Wednesday, February 9, 2011

ODR In India Is Facing Severe Legal Roadblocks

By
Praveen Dalal

Online Dispute Resolution (ODR) is an effective mechanism to resolve certain types of disputes in an amicable and cost effective manner. ODR essentially involves use of Information and Communication Technology (ICT) to achieve its purpose. Further, ODR also requires a sound Legal Framework that can support the modalities of ODR.

There is no dedicated Legal Framework for Online Dispute Resolution in India (ODR in India). Although some hints can be picked from the sole Cyber Law of India, as incorporated in the Information Technology Act, 2000 (IT Act, 2000), yet these random and selective provisions cannot sustain a sound, robust and long term ODR System in India.

If a casual Legal Framework is enough, then we do not even need the IT Act, 2000 for ODR purposes in India. We can pick any law, give it a Purposive Interpretation and claim that we have a Legal framework for ODR in India. The truth is that India has no Legal Enablement of ICT Systems in India. Even we do not have International Legal Standards for Online Dispute Resolution.

Absence of Legal Enablement of ICT Systems in India is the main reason that we are still waiting for the establishment of First E-Court of India and birth of ODR in India. Despite all contrary claims, India is still not ready for E-Courts and ODR as we lack Techno Legal Expertise to handle these ambitious Projects.

Another factor that has resulted in lack of growth of ODR in India is “Inadequate and Inappropriate Representation” of India at International Platforms, Organisations and Institutions. For instance, the United Nations Commission on International Trade Law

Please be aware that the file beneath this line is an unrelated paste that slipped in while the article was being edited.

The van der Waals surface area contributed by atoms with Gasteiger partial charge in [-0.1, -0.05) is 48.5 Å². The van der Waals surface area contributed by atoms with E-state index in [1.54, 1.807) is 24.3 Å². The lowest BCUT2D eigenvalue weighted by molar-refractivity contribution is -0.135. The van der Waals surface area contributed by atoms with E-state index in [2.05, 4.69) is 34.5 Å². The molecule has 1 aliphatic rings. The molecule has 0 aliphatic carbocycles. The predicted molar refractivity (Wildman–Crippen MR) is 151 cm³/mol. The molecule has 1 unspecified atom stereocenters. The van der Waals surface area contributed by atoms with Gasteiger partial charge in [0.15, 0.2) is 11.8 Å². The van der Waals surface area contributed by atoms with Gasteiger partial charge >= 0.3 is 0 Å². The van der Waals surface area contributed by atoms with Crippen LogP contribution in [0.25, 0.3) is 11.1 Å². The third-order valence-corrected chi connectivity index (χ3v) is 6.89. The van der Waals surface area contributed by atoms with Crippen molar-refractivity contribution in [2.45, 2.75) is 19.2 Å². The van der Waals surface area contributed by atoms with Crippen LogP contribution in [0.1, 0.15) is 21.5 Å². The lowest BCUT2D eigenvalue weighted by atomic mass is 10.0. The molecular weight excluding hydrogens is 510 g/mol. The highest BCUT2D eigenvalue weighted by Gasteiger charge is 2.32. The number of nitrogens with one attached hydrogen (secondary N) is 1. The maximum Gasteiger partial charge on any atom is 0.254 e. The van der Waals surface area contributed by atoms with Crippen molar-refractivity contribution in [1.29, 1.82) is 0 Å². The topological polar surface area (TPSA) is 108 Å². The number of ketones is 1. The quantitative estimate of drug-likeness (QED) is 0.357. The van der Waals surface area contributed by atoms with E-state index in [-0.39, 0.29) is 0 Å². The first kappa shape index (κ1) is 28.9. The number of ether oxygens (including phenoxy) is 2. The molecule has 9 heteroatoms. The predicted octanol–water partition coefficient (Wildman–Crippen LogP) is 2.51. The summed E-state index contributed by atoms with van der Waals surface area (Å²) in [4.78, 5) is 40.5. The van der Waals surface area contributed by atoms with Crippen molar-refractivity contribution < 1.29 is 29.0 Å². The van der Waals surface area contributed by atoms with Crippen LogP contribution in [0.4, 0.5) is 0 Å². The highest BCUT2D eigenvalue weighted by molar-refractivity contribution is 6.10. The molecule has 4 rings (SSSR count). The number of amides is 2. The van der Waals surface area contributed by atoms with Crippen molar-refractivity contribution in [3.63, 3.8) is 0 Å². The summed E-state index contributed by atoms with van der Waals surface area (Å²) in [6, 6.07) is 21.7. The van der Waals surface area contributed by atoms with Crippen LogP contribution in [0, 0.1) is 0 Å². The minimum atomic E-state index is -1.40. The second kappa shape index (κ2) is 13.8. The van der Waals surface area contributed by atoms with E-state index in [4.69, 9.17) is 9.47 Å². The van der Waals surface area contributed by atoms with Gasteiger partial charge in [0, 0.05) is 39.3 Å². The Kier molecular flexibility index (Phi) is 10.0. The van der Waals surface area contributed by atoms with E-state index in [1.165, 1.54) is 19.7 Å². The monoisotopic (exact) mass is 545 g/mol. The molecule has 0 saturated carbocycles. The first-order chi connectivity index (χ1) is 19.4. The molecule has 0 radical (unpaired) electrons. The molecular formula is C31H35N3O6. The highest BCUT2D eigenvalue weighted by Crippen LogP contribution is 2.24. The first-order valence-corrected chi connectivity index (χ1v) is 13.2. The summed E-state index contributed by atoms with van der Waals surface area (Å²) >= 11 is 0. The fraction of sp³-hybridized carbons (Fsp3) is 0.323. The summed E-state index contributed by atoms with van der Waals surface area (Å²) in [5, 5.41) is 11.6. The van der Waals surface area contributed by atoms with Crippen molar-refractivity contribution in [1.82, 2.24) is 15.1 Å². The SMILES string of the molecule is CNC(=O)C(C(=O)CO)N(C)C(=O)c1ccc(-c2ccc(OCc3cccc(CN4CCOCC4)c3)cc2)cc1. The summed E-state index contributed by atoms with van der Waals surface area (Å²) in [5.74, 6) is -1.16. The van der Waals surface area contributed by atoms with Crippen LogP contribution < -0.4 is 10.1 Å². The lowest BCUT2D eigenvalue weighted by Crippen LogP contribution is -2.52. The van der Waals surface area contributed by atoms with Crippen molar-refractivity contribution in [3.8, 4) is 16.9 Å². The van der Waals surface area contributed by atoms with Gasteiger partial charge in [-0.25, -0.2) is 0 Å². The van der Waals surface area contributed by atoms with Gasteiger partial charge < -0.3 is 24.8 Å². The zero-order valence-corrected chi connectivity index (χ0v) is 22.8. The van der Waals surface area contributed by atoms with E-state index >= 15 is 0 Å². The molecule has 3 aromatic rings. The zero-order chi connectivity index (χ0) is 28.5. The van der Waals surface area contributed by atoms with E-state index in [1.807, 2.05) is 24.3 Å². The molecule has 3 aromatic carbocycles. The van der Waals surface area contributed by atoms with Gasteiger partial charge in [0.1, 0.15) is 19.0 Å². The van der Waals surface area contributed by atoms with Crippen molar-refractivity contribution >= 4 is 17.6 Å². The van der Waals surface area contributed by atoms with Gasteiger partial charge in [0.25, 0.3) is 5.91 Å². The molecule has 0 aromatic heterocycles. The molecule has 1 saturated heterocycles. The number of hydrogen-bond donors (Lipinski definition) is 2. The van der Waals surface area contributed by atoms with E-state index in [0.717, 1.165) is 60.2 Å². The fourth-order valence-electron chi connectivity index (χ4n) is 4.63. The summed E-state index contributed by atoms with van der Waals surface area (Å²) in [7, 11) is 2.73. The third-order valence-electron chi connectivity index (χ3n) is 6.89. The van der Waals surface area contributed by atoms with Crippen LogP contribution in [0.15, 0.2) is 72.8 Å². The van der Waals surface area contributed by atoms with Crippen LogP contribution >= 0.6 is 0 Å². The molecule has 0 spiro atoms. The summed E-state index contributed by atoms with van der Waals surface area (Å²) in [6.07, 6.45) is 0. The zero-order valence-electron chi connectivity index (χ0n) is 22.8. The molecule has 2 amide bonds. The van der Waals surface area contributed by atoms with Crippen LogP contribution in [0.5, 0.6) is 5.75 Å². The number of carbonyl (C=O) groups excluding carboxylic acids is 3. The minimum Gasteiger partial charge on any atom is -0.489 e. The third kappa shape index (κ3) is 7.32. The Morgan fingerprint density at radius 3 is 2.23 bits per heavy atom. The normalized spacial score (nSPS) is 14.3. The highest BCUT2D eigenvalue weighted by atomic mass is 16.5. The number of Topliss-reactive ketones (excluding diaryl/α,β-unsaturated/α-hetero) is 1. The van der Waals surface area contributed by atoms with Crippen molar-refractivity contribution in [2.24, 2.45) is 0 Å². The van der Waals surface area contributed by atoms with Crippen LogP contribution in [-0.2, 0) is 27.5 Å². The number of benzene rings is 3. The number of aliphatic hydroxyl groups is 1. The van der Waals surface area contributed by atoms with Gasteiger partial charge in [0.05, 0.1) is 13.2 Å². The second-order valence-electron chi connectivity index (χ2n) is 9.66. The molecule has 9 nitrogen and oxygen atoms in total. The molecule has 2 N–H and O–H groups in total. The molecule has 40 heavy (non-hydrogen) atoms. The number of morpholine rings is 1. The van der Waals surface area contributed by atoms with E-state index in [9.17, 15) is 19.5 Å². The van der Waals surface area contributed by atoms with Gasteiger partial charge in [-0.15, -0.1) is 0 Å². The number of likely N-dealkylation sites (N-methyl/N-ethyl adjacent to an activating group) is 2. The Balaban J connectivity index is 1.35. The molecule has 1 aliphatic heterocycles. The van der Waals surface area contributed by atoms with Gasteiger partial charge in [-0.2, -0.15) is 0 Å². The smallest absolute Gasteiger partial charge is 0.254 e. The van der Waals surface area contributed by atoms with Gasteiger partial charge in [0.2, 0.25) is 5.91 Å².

(UNCITRAL) has almost nil representation from India.

None of the ODR Service Providers of India are part of UNCITRAL ODR Initiatives. Naturally, India cannot have people or institutions that would help in achieving “International Harmonisation” regarding ODR from India’s side.

This “Missing Link” between UNCITRAL, ODR and India need to be bridged before India can effectively be a part of International ODR Community.

If India claims that it can, and would, use ODR for speedier dispute resolution or as a method of Alternative Dispute Resolution (ADR) Mechanism, this would an “Over Ambitious” statement far from ground realities existing in India. Even the National Litigation Policy of India (NLPI) is silent on aspects of E-Courts and ODR.

We have to remove various Obstacles and Roadblocks, especially those raised by Legal Framework, before ODR can succeed in India. Presently, that seems to be a tough task as there is no hint of the same. I prefer to keep my fingers crossed.